Copenhagen, Denmark

Copenhagen, Denmark, was the last Scandinavian country capital that we visited.  That is, if you count Norway, Denmark, Sweden, and Finland as the Scandinavian countries.  There is some confusion about how many Scandinavian countries there are, you may recall.

Copenhagen is the capital and most populous city of Denmark, with 1.4 million people in the urban area.  Originally a fishing village, Copenhagen grew rapidly and became the capital of Denmark in the early 15th century.  The city served as the capital of the Kalmar Union, which united Denmark, Sweden and Norway from 1397 to 1523.  The city flourished as the cultural and economic center of Scandinavia during the Renaissance.

Many of the kings of Denmark-Norway added to the magnificence and prestige of Copenhagen.  Christian IV, king of Denmark from 1588 to 1648, built many of the buildings that adorn Copenhagen.  Some of them include Rosenborg Castle, Nyboder, and Holmen Church.  In addition, Christian converted Frederiksborg Castle to a Renaissance palace and completely rebuilt Kronborg Castle to a fortress.

After a plague and fires in the 1600’s, King Frederick V continued the building program.  He developed the prestigious district of Frederiksstaden.  In addition, he established cultural institutions such as the Royal Theatre and the Royal Academy of Fine Arts.

Since the turn of the 21st century, Copenhagen has seen strong urban and cultural development, facilitated by investment in its institutions and infrastructure. The city is trying to be the first capital city in the world that is carbon neutral.  Toward this end, they have green spaces all over the city and added 250 km of bike roads.  There are five bicycles for ever four people in Copenhagen.  The day we were there we saw people biking everywhere.  I even spotted my first two-story bike parking area.  The city gets most of its energy from renewable resources.

Tom and I only had six hours in Copenhagen, so we were ruthless in what we decided to see.  The most important thing, to us, was the National Museum of Denmark.  But we also wanted to see some of the city beyond the one building.  In order to do that, we bought tickets on the Hop-On, Hop-Off Bus.  By doing this, we were at least able to see all the places we had researched and read about.  An advantage was that the bus had a combo ticket with the National Museum.

We spent about two hours on the bus, total, but we got to see most of the city and hear the history on the tour.  The bus picked us up right outside the cruise ship.  We saw Rosenborg Castle, the National Art Gallery, City Hall, Tivoli Gardens and then got off at the Museum stop.

The National Museum of Denmark is huge!  The sprawling building has four stories of exhibits from prehistory to contemporary.  Fortunately, they divide everything up into smaller rooms with various themes.  It’s like eating a huge cake, but one bite at a time.  Each room is numbered so you can keep track of where you have been and how far you need to go.  It took us an hour to get through rooms 1-25, Danish prehistory, even though we went much faster than we would have liked.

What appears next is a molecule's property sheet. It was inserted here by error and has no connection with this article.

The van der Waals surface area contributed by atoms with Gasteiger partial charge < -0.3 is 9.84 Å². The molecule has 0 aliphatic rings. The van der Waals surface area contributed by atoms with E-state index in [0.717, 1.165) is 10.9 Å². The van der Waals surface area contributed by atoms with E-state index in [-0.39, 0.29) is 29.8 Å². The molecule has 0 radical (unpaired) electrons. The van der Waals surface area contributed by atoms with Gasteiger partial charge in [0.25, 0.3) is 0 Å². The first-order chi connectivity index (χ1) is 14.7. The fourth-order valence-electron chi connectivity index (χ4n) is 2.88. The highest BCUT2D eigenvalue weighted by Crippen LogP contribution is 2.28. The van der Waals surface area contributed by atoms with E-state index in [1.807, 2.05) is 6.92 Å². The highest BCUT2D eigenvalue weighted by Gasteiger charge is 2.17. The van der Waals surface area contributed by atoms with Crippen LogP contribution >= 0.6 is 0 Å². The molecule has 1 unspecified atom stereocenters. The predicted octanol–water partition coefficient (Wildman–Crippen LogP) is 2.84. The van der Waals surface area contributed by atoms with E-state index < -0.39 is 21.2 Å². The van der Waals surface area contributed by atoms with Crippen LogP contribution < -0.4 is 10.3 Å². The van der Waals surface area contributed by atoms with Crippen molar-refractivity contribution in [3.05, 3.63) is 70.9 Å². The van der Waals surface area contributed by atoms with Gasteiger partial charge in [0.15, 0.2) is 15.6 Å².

We took another hour to walk through the Danish Middle Ages and Renaissance.  Tom and I moved quickly through The King’s Curiosities and Voices from the Colonies.  Then we stopped for a quick lunch in the museum cafe.  We wanted to try Smørrebrød, which is a traditional Danish open-faced sandwich.  But, in order to eat that we had to sit down an order in the restaurant.  No time!  So we settled for a Polsehorn, a Danish sausage roll served cold.


After looking over the map of the museum, Tom and I decided that we needed to head back to the bus.  Also, this was our last day in Denmark and I didn’t have my spoon yet!  So we reluctantly left the museum and headed for Strøget, the pedestrian shopping area of Copenhagen.  We had been assured that the street had plenty of souvenir shops.


Strøget was a tourist’s dream.  Every fifth shop was a souvenir shop.  Every other shop was some kind of place to eat.  If we had realized we were leaving the museum right after lunch, we would have waited for food until we got to Strøget.  The street was packed with people all enjoying a beautiful Saturday afternoon.  I found my spoon and we walked just a little way to soak up the atmosphere.  Then we booked it across a square to our bus stop.

Back on the bus, we passed Kalvebod Waves, where Copenhagers enjoy the water.  We saw the canals of the city and passed Christianshavn Square and Christiania Freetown.  Gazing out from the bus, we viewed the picturesque houses of Nyhavn and saw Amalienborg Palace.  Finally we got off the bus at the Little Mermaid Statue.

You might think that we got off the bus there because we wanted to see the statue.  No, indeed.  Stand in a long line to take a picture or get my picture taken with a small statue?  No thank you.  Not the way I tourist.  We got off the bus to get on a shuttle that would take us back to our ship.  We made it back with about 15 minutes to spare before the all-aboard time.

Copenhagen is an amazing and beautiful city.  We would have loved to explore more and take a castle tour or two.  We needed several more hours just to do the National Museum justice.  But, as we keep reminding ourselves, cruise ports are an appetizer, not a meal.  We never have enough time to see everything.